Neuronal Ceroid Lipofuscinosis 12

Other Names: Late-onset Neuronal Ceroid Lipofuscinosis, NCL12
Affected Genes: ATP13A2
Inheritance: Autosomal Recessive
Mutation: chr2:81208162 (canFam3): C/T

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Common Symptoms

Neuronal ceroid lipofuscinosis 12 is an inherited lysosomal storage disease affecting Australian cattle dogs. Affected dogs have abnormalities in cellular metabolism. As a result, there is an abnormal accumulation of waste compounds primarily in the cells of the nervous system. Affected dogs present with progressive neurological disease around 6 years of age which may include abnormal gait, anxiety, decreased or absent reflexes, lack of response to learned commands, sensitivity to sounds, sleep problems, inappropriate vocalization, difficulty jumping or climbing stairs, aggression, tremors, seizures, weakness, loss of coordination, and vision loss. Affected dogs typically die or are humanely euthanized by 9 years of age.

Breed-Specific Information for the Australian Cattle Dog

The Mutation of the ATP13A2 gene associated with Neuronal Ceroid Lipofuscinosis 12 has been identified in Australian cattle dogs. Though the exact frequency in the overall Australian cattle dog population is unknown, approximately 11% out of 394 Australian cattle dogs tested were carriers of the mutation.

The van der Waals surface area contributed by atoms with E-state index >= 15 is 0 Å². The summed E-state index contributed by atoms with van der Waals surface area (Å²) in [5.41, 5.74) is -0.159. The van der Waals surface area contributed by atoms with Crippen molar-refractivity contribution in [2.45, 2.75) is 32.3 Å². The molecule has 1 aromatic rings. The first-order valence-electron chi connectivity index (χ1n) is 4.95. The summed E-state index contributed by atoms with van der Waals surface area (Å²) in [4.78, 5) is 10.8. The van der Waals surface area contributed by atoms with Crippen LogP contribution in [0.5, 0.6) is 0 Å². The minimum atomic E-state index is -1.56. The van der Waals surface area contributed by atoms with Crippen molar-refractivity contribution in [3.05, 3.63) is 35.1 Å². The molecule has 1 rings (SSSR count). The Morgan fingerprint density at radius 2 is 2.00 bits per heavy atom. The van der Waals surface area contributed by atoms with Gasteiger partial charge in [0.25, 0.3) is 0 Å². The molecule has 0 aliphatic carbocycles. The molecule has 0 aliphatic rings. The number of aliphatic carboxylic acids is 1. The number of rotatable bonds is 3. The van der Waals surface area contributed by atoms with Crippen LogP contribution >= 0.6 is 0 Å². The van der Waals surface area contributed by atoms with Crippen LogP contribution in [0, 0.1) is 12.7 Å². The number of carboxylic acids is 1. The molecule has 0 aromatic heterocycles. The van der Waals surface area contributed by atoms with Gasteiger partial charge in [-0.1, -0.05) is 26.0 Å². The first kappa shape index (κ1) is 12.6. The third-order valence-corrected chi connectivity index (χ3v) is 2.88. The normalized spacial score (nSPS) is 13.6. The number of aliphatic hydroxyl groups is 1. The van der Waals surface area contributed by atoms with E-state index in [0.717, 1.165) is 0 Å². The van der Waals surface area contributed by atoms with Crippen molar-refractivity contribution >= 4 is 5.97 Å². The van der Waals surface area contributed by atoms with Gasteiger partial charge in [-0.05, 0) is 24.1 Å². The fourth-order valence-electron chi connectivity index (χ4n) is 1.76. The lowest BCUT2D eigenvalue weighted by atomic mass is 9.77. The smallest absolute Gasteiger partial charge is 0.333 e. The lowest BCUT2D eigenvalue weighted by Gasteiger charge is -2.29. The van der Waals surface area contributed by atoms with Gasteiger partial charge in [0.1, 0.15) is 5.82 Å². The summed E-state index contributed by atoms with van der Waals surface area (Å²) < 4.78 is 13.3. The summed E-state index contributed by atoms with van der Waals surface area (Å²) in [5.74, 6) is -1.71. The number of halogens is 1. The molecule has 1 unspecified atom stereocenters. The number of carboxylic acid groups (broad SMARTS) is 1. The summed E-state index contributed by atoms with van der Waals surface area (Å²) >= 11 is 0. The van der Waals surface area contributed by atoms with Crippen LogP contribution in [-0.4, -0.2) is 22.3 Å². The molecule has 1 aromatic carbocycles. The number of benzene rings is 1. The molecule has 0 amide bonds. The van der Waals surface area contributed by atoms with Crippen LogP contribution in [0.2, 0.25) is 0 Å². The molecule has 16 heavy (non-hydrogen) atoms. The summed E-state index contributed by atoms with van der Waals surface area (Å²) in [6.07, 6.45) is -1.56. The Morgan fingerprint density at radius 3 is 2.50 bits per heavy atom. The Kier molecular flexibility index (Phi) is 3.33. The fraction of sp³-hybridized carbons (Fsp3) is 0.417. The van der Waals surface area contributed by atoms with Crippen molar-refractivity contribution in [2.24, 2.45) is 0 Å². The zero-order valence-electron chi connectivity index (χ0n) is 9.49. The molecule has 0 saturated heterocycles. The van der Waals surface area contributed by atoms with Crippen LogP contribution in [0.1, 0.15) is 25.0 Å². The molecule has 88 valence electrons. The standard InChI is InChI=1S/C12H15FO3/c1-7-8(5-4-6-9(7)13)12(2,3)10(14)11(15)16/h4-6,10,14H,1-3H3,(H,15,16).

Testing Tips

Genetic testing of the ATP13A2 gene in Australian cattle dogs will reliably determine whether a dog is a genetic Carrier of neuronal ceroid lipofuscinosis 12. Neuronal ceroid lipofuscinosis 12 is inherited in an Autosomal Recessive manner in dogs meaning that they must receive two copies of the mutated gene (one from each parent) to develop the disease. In general, carrier dogs do not have features of the disease but when bred with another carrier of the same Mutation, there is a risk of having affected pups. Each pup that is born to this pairing has a 25% chance of inheriting the disease and a 50% chance of inheriting one copy and being a carrier of the ATP13A2 gene mutation. Reliable genetic testing is important for determining breeding practices. Because symptoms do not appear until adulthood, genetic testing should be performed before breeding. In order to eliminate this mutation from breeding lines and to avoid the potential of producing affected pups, breeding of known carriers to each other is not recommended. Australian cattle dogs that are not carriers of the mutation have no increased risk of having affected pups.

There may be other causes of this condition in dogs and a normal result does not exclude a different mutation in this gene or any other gene that may result in a similar genetic disease or trait.


  • Schmutz I, Jagannathan V, Bartenschlager F, Stein VM, Gruber AD, Leeb T, Katz ML. ATP13A2 missense variant in Australian Cattle Dogs with late onset neuronal ceroid lipofuscinosis. Mol Genet Metab. 2019 May;127(1):95-106. doi: 10.1016/j.ymgme.2018.11.015. [PubMed: 30956123]